There's cynicism on more than one front in my life. It raises the question, can cynicism and gratitude coexist?  I am living proof that they indeed can. Is Mother Nature out to get me or you personally? Of course not. Interject "it is what it is" at this point. Darcy and I took a walk after work yesterday. A cross-country skier was taking advantage of the new snowfall. Sure, the golf course she was skiing on hasn't seen a single round of golf this spring, but at least the course was being put to use. It won't help to complain and whine about weather I can't change. I can indulge in a few brief conversations with others who are sharing my pain, but that needs to be the extent of it.

Cynicism does take the shine off of gratitude. But gratitude also dulls the sharp edges created by cynicism. A peaceful coexistence of sorts.

Wednesday, April 10, 2013

"Voices of Hope" Revisited (And Winter Too)

Today I am grateful for my physical capabilities which allow me to do things like shovel snow and walk our dog. I am also grateful for a chance to revisit the "Voices of Hope" DVD project.

I want to thank my blogosphere friend Nancy for her wonderful post last week about "Voices of Hope" on her blog "Nancy's Point." Check it out here.  Also check out my post from last October when the second DVD "Family and Friends" premiered. You can find that post right here. I continue to be both humbled and proud to be part of this project. There will soon be a website for VOH. I will let you know when it goes live.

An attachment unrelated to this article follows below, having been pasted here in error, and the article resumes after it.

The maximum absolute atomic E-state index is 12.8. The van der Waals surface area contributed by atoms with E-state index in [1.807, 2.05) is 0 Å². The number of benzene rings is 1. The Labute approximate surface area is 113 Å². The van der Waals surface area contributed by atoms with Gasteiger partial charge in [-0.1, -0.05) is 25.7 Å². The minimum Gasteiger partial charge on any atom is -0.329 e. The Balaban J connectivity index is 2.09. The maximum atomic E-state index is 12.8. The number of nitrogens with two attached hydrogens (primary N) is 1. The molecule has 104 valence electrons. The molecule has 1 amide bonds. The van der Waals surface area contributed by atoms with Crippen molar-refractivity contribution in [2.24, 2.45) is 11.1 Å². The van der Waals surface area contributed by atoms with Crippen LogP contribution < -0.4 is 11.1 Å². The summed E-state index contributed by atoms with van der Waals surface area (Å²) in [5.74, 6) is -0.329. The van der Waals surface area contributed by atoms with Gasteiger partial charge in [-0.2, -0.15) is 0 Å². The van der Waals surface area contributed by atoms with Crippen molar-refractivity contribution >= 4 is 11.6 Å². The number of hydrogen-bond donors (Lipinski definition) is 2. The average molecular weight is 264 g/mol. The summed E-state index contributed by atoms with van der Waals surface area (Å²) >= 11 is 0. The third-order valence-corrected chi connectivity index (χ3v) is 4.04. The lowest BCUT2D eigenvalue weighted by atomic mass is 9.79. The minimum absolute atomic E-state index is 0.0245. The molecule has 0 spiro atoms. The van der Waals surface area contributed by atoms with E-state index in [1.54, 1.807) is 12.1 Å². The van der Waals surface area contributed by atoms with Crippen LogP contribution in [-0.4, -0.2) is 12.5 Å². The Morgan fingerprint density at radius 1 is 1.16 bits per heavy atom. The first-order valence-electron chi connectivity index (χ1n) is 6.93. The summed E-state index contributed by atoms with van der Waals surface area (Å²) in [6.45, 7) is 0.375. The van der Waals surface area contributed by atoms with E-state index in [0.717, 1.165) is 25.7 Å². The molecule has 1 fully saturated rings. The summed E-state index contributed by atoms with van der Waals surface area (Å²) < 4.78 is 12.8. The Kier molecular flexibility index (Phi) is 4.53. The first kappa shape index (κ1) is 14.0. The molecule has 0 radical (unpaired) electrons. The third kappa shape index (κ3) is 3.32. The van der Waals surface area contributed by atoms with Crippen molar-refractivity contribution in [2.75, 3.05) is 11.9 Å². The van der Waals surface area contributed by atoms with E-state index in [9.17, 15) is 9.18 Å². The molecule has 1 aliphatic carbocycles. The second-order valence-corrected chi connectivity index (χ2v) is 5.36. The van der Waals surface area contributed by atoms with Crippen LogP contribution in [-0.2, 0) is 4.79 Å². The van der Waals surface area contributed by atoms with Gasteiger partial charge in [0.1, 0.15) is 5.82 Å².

My own cancer experiences, my concerns for others, my frustration about "pink ribbon fatigue" and so much more about the realm of cancer are never too far from my mind. I don't want to forget how fortunate I am to have my health, and to not take it for granted. I don't want to forget that there is still much work to be done.

Thank you Nancy for the work that you do to educate and empower others.

Not only am I revisiting the "Voices of Hope" DVD project this morning, our part of the country is revisiting winter as well. A huge storm is impacting a large part of the midsection of the country.We got a couple inches of heavy, wet snow overnight that is just a prelude to the main part of the storm which is expected later today into tomorrow. I am looking for gratitude in this and what I see is what I already mentioned above: that I can shovel. And the beauty of the trees with the new snowfall clinging to them. Beyond that, winter has me tapped out this year. More on that tomorrow.

Tuesday, April 9, 2013

"It Is What It Is"

Today I am grateful for Oliver and the way he stretches before we head out for our morning walk. I am grateful for the reminder to stay loose and limber-literally and figuratively- and not take myself or life too seriously.